Lucinda Brant writes Georgian historical romances and crimances (crime with lashings of romance). NOBLE SATYR (Book One of the Roxton series) won the Random House/Woman’s Day Romantic Fiction Prize and pays homage to Heyer’s These Old Shades. Book 3 of the Roxton series – AUTUMN DUCHESS – is due out mid August.*

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Guest Post: Differences of Georgette Heyer & Jane Austen

Perhaps one of the greatest literary celebrity death matches has been between Jane Austen and Georgette Heyer. Heyer and Austen are compared to each other, rather fairly or unfairly; but what sets them apart and makes them unique?

Jane Austen published her first novel, Sense and Sensibility, in 1811. This was followed by Pride and Prejudice (1813), Mansfield Park (1814) and Emma (1816). Persuasion and Northanger Abbey were published posthumously.

In contrast, Georgette Heyer published her first book, The Black Moth, in 1921 and her last book My Lord John in 1975. Heyer wrote a total of 50 novels, twelve of which are detective novels written towards the end of her career.

The main thing that sets them apart is that Austen wrote about the times in which she lived. She was familiar with her subjects because she was able to observe those around her daily. She was familiar with the customs and courtesies of society. This allowed her to exhibit her veiled wit which is imbedded in her carefully crafted pose.

“A heroine in a hack post-chaise is such a blow upon sentiment as no attempt at grandeur or pathos can withstand. Swiftly, therefore, shall her post-boy drive through the village, amid the gaze of Sunday groups, and speedy shall be her descent from it.”

(Northanger Abbey, Chapter 29)

Heyer, known primarily for her Regency novels, spent meticulous hours researching to ensure her novels accuracy. As she didn’t live in the times in which she wrote she sought to ensure that her novels painted a historical picture. She also took great pains with language, writing her works in a formal tone with period correct dialogue, although she was known to make up some things of her own as well.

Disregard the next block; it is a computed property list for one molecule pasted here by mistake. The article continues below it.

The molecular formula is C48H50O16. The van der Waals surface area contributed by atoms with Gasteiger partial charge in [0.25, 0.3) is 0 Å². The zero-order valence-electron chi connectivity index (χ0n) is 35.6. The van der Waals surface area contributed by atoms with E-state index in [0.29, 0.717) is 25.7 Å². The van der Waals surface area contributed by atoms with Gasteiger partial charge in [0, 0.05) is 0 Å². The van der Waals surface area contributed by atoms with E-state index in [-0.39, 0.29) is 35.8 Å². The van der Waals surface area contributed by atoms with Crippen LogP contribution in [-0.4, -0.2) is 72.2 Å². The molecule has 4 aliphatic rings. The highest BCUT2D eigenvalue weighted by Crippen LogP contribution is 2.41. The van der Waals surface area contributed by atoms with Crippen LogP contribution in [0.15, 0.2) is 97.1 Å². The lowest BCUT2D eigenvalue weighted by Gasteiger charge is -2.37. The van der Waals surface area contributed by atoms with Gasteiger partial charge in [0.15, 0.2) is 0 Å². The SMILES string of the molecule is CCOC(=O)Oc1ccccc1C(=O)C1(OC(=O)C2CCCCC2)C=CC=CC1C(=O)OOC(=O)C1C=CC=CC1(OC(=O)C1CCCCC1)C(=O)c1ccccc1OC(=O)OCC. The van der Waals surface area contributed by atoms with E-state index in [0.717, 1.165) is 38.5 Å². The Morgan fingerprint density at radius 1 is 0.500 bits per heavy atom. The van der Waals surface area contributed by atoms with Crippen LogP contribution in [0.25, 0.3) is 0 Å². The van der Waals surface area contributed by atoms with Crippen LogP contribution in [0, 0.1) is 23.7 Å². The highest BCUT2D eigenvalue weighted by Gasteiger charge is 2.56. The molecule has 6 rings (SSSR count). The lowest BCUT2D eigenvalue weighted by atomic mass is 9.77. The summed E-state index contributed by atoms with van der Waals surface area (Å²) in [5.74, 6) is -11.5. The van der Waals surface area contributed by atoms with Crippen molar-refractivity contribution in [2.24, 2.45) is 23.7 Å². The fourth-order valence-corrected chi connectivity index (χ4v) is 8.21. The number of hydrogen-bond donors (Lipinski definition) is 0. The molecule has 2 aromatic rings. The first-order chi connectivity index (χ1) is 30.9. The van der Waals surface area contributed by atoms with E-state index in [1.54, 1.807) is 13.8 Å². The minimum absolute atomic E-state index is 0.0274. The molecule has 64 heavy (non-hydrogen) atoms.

“He was dressed in the height of the Versailles fashion, with full-skirted coat of palest lilac laced with silver, small-clothes andstockings of white, and waistcoat of flowered satin. On his feet he wore shoes with high red heels and silver buckles, while a wig of the latest mode, marvelously powdered and curled and smacking greatly of Paris, adorned a shapely head.”

(The Black Moth, Chapter 1)

I would argue, however, that Heyer wrote purely for entertainment which makes reading her slightly easier then Austen. Her plots are romantically driven with a singular focus of bringing together the hero and heroine. While there are conflicts and villains they sometimes feel like afterthoughts. Yet, even when they feel like afterthoughts they are still memorable.

‘Lord Lethbridge shut the door and stood for a moment in frowning silence. He was aroused from his abstraction by the approach of his valet, who came up the stairs from the basement to attend to him and remarked with concern that the rain had wetted his lordship’s coat.”

(The Convenient Marriage, Chapter 7)

Heyer’s characters also lack the depth which Austen typically exhibits. Although, I would argue Fanny Price of Mansfield Park is one of Austen’s least developed heroines, but I digress. She lacks the ability of Austen to take a satirical look at society and human nature itself. Austen was intricate and sly in her ability to reveal the flaws of human nature.

“Emma Woodhouse, handsome, clever, and rich, with a comfortable home and happy disposition seemed to unite some of the best blessings of existence; and live nearly twenty-one years in the world with very little to distress or vex her.”

(Emma, Chapter 1)

While Heyer and Austen are often compared to one another, I think it is considerate of us to remember that both these woman wrote in different times and in their own right they created their own poignant mark on the literary world. Austen delights us because of her ability to remark on society and human nature. Heyer delights us because she entertains us. She gave us some of the most memorable characters and plots.

One cannot go wrong with either, for they are both perfect and unique in their own way.